Defining Reasonable Goals & Objectives
Prudence dictates that you begin by answering these questions:
How much money can I afford to allocate to horse ownership?
Generally speaking, the level of investment is the primary consideration in determining the most appropriate means of becoming an owner. Determine the total amount of money that you are willing to allocate to this investment. Develop a budget, identifying the amount to be utilized for the initial purchase, and obtain realistic estimates of daily expenditures.
How much time do I intend to devote to my equine activities?
Unfortunately, to answer this question you will need to ask yourself: How involved do I intend to be? Will my schedule permit me to spend time monitoring my equine investment? For example, do you have the time to talk with the trainer, or to visit the stable area, racing office or track kitchen on a daily basis?
Do I prefer to participate as an individual or in partnership?
The level of investment and amount of time you have to spend on your equine activities should guide you in determining the appropriate form of ownership. TOBA recognizes, however, that personal preferences and past experiences may be equally important. Obviously, there are advantages and disadvantages to each form. What level of control do you wish to maintain? Are you the type of individual who must call all the shots, assume all the risks, and have all the glory? Or, are you the type who prefers to spread the risks and share the rewards?
What are my short-term and long-term goals?
How long are you willing to wait for a return (not necessarily financial) on your investment? Are you looking for the immediate action offered by racing or the long-term challenges of breeding and developing young horses? Thoroughbred racing and breeding offer both types of investment opportunities, challenges, and more!
What type of equine investment should I make?
If immediate action is what you desire, then your investment opportunities will be quite different from those interested in breeding and developing young stock. However, the opportunities are not mutually exclusive. You may consider diversifying your investment by purchasing a filly as a broodmare prospect, breeding her and selling the offspring, acquiring a stallion share, and/or owning horses of racing age.
Where should I conduct my equine activities?
It seems that every owner wants to be able to see their horse as often as possible, but that is practical for only a very few. However, if having convenient access to your horse is imperative, then you must think and act regionally. On the other hand, given that some states offer more lucrative racing and breeding programs, you may wish to consider how those programs could impact your investment. State owners' and breeders' organizations can provide a complete explanation of their respective state-bred incentive programs.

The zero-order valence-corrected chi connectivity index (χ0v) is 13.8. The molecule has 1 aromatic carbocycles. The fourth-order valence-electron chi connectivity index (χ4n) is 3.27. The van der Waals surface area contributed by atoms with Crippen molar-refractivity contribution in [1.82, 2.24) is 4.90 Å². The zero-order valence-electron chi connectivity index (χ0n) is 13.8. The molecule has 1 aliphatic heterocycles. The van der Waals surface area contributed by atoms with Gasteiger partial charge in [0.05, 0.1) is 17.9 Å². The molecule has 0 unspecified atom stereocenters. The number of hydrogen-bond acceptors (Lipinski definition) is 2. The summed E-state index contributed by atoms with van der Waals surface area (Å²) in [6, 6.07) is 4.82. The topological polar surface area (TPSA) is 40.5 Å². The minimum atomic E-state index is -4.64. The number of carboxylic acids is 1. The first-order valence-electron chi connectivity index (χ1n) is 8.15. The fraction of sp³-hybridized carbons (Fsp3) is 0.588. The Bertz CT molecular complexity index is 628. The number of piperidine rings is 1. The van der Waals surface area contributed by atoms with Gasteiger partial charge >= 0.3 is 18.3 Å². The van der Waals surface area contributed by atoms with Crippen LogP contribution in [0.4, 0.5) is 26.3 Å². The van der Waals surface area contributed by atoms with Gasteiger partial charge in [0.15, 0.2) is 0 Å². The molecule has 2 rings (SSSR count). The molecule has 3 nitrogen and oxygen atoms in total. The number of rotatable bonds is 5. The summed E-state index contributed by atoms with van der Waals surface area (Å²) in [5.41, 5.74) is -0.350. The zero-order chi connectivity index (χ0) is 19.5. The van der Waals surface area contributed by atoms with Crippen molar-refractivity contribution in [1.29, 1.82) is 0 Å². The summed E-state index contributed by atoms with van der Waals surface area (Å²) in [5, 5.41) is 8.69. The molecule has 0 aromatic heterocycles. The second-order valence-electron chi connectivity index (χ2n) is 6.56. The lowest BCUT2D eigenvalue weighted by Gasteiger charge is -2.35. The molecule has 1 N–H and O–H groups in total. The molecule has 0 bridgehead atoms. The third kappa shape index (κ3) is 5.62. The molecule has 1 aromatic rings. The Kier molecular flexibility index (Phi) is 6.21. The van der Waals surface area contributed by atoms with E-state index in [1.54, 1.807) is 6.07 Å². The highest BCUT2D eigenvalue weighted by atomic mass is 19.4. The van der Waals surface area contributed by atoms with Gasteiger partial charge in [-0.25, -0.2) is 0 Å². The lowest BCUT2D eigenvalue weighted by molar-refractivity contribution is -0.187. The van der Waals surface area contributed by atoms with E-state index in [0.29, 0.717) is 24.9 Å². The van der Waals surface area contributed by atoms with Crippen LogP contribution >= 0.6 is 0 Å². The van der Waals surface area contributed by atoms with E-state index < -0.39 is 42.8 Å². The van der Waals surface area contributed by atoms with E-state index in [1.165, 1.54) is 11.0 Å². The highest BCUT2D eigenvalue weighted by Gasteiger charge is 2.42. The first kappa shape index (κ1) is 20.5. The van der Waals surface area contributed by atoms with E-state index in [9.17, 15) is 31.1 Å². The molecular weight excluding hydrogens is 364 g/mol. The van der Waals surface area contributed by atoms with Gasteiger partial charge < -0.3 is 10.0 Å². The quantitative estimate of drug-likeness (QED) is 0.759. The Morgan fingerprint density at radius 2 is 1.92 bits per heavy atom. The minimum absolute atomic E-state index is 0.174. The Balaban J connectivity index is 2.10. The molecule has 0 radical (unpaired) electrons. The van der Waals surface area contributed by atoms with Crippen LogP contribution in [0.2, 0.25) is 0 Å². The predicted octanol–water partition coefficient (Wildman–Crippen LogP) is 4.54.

At what level am I looking to participate?
Everyone wants to own a classic winner. Unfortunately, not all horses have the ability to compete and win at the top level. There are many levels at which you can participate (i.e. the claiming, allowance, or stakes levels). You can compete on a regional and/or a national level. An owner's financial resources ultimately dictate the level at which one competes. Again, if action is what you want, your strategy will be different from someone seeking the classic horse. You will likely spread your money out over a larger stable, with more horses racing on regional circuits. If your goal is to find the big horse, you might have fewer horses which race less often.
Commercial breeding presents a similar scenario. Not everyone can participate at the top level. However, there are ample opportunities, certainly in the middle markets, where breeders can sell and buyers can purchase a useful horse.
Remember, the thrills of owning a claiming horse or breeding a maiden winner often match those experienced by the owners of more accomplished horses.
What type of tax treatment do I seek for my equine business activities?
Regardless of which form of ownership you choose, you should seriously consider structuring and treating your equine activities as a business because of certain tax and liability issues. Always consult with your tax advisor for the proper way to structure your equine business. A more detailed discussion of this subject can be found in the Business Issues chapter of this web site.
What can I expect to gain from my experience?
How does a wonderful network of new friends, endless social activities, a sense of significant achievement and hours of unsurpassed entertainment sound?